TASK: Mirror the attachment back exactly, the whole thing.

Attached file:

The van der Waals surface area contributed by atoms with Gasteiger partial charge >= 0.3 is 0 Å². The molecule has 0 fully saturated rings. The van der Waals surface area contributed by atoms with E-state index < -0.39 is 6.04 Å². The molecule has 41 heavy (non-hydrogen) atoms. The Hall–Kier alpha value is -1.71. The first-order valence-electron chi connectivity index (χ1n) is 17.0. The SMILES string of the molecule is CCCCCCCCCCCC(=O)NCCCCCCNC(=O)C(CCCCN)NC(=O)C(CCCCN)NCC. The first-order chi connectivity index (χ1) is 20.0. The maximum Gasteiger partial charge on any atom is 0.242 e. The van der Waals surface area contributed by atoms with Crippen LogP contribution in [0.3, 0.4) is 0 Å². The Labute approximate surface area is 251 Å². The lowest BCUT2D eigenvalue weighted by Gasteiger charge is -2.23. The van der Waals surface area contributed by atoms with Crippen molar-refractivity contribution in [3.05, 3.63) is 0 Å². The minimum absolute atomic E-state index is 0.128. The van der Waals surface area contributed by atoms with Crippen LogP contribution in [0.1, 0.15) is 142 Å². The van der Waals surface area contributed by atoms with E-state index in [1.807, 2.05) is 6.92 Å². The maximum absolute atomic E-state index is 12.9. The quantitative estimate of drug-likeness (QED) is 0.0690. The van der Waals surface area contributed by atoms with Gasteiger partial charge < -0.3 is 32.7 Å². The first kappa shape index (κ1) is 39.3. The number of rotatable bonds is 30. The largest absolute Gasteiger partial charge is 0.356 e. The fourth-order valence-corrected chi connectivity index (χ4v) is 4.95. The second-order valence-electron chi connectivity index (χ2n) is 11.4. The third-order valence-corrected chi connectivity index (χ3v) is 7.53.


The van der Waals surface area contributed by atoms with Gasteiger partial charge >= 0.3 is 0 Å². The molecule has 0 fully saturated rings. The van der Waals surface area contributed by atoms with E-state index < -0.39 is 6.04 Å². The molecule has 41 heavy (non-hydrogen) atoms. The Hall–Kier alpha value is -1.71. The first-order valence-electron chi connectivity index (χ1n) is 17.0. The SMILES string of the molecule is CCCCCCCCCCCC(=O)NCCCCCCNC(=O)C(CCCCN)NC(=O)C(CCCCN)NCC. The first-order chi connectivity index (χ1) is 20.0. The maximum Gasteiger partial charge on any atom is 0.242 e. The van der Waals surface area contributed by atoms with Crippen LogP contribution in [0.3, 0.4) is 0 Å². The Labute approximate surface area is 251 Å². The lowest BCUT2D eigenvalue weighted by Gasteiger charge is -2.23. The van der Waals surface area contributed by atoms with Crippen molar-refractivity contribution in [3.05, 3.63) is 0 Å². The minimum absolute atomic E-state index is 0.128. The van der Waals surface area contributed by atoms with Crippen LogP contribution in [0.1, 0.15) is 142 Å². The van der Waals surface area contributed by atoms with E-state index in [1.807, 2.05) is 6.92 Å². The maximum absolute atomic E-state index is 12.9. The quantitative estimate of drug-likeness (QED) is 0.0690. The van der Waals surface area contributed by atoms with Gasteiger partial charge < -0.3 is 32.7 Å². The first kappa shape index (κ1) is 39.3. The number of rotatable bonds is 30. The largest absolute Gasteiger partial charge is 0.356 e. The fourth-order valence-corrected chi connectivity index (χ4v) is 4.95. The second-order valence-electron chi connectivity index (χ2n) is 11.4. The third-order valence-corrected chi connectivity index (χ3v) is 7.53.